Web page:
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Reporting COVID-19 Work Related Cases

By Darcy Cook, CSHO, SHS, PTA, Safety Trainers

COVID-19 is an OSHA recordable injury for all businesses, even those with less than 10 employees and in low hazards when identified as work related.

Just when employers began calling more employees back to work, OSHA revised its guidance on when a COVID-19 infection is recordable. On the surface, the new requirements remain the same as those issued in early April.

Employers that are subject to the recordkeeping rules must record COVID-19 cases if:

  • The case is a confirmed case of COVID-19, as defined by the CDC;
  • The case is work-related as defined by OSHA regulations; and
  • The case involves one or more of the general recording criteria, which in the case of a COVID-19 diagnosis will easily be met since most infected employees are likely to have missed a day of work or been diagnosed by a physician or other licensed health care professional.

The principal difference between recent updates in May and what was issued in early April, is that OSHA previously stated that it would not require most employers (except those in the healthcare industry, emergency response organizations, and correctional institutions) to make work-relatedness determinations unless there was objective evidence that a COVID-19 case was work-related and the evidence was reasonably available to the employer.

Under the new guidance, while OSHA still recognizes that in many instances it will be difficult to determine whether a COVID-19 illness is work-related because an employee could have been exposed in or out of the workplace.

However, OSHA will now expect employers to make a reasonable determination of work-relatedness. Compliance officers will evaluate the reasonableness of the employer's investigation into work-relatedness and any evidence that COVID-19 had been contracted at work.

Did You Know?
Generally, employers must report incidents to federal OSHA when an employee fatality occurs on the job within eight hours of the accident, or when an employee suffers a work-related in-patient hospitalization, amputation, or loss of an eye within 24 hours. Just like all in-patient hospitalization admissions, if an employee is hospitalized because of COVID-19, and the employee contracted COVID-19 while at work, the employer must report that in-patient hospitalization to OSHA – but only if the hospitalization occurs within 24 hours of the employee contracting the virus. 29 CFR 1904.39(b)(6).

What Should Employers Do?
Employers should reference the most recent OSHA guidance on recordkeeping enforcement for assistance in determining whether a case of COVID-19 is work-related.

The reasonableness of the employer's investigation into work-relatedness. For most employers learning of an employee's COVID-19 illness, it is sufficient to: (1) ask the employee how they believe they contracted the COVID-19 illness, (2) while respecting employee privacy, discuss with the employee their work and out-of-work activities that may have led to the COVID-19 illness, and (3) review the employee's work environment for potential SARS-CoV-2 exposure.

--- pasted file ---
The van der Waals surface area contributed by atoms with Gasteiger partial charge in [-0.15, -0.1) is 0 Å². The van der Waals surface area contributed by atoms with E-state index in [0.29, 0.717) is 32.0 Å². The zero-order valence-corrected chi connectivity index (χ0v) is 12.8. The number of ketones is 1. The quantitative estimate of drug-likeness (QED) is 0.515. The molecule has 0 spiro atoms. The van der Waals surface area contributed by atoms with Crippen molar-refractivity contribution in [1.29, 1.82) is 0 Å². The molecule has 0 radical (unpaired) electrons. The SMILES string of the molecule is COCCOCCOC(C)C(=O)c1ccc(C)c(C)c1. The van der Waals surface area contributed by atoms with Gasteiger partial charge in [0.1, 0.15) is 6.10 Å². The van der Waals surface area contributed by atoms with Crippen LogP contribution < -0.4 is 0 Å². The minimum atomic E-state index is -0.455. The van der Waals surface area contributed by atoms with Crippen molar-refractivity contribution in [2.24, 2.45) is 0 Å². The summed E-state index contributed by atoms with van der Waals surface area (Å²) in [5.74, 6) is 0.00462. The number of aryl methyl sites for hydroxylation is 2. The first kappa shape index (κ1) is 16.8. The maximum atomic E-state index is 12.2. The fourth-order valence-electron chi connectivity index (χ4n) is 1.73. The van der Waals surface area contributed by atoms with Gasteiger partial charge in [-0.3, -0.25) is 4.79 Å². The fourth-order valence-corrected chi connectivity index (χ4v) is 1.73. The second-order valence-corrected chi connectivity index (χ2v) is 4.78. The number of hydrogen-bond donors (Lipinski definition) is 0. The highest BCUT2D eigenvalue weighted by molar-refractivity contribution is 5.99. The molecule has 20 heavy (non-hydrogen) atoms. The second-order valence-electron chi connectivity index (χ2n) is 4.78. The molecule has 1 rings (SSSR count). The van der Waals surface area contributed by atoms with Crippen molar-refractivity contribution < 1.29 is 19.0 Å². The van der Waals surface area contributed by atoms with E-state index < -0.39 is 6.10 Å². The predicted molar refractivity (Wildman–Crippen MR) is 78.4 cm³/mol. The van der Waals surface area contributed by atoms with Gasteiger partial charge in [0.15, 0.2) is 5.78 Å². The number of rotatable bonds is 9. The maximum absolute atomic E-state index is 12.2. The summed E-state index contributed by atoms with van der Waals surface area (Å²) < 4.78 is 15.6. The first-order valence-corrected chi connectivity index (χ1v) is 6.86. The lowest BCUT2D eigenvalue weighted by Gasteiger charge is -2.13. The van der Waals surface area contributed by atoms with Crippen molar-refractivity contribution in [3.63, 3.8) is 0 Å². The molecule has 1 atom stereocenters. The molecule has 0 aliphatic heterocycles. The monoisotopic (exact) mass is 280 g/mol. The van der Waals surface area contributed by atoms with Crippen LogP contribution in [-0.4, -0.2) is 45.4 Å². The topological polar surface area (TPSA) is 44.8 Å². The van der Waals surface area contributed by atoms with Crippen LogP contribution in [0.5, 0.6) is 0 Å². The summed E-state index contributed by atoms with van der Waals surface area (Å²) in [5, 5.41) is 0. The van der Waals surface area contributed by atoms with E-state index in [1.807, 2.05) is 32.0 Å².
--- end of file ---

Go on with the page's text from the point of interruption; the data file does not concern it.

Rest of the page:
The evidence available to the employer. The COVID-19 Coordinator will consider the information reasonably available to the employer at the time it made its work-relatedness determination.

The evidence that COVID-19 was contracted at work. The guidance highlights that certain types of evidence weigh in favor of or against work-relatedness. For example, when there is no alternative explanation, a case is likely work related:

  • When several cases develop among workers who work closely together;
  • If it is contracted after lengthy, close exposure to a customer or coworker who has a confirmed case of COVID-19; or
  • If an employee's job duties include having frequent, close exposure to the general public in a locality with widespread transmission.

If, after conducting a good faith and reasonable determination of work-relatedness, the employer cannot determine whether it is more likely than not that exposure in the workplace caused a particular case of COVID-19, the employer will not have to record the case.

However, the employer who makes a determination that infection is not work-related would be well-advised to document what it did to reach that conclusion. Did the employer talk to the infected employee? Did the employer ask the employee how he believed he became infected? Did the employer review the employee's work environment and determine whether the employee had contact with others who may have been infected?

In its guidance, OSHA reminds employers that recording a COVID-19 illness "does not, of itself, mean that the employer has violated any OSHA standard," which raises the question of whether employers should err on the side of caution and record any case where the employee might have been infected at work.

Recognize, however, that such a decision could create problems on the workers compensation front. If OSHA sticks with its recent guidance, the employer that makes a good faith and reasonable determination that it is not likely (i.e., there is not a "preponderance of the evidence") that the employee was infected at work should be able to avoid recording the illness.

Finally, employers with ten or fewer employees, and certain employers in low-hazard industries, still have no recording obligations, with one exception. All employers, regardless of size, must report work-related COVID-19 illnesses that result in a fatality or an in-patient hospitalization. A report can be made by calling the nearest OSHA office.


Darcy Cook is President of Safety Trainers, a division of Cook Professional Resources, Inc. (Worcester, MA). She can be reached at (508) 799-2857 or at darcy@safetytrainers.com or www.safetytrainers.com.

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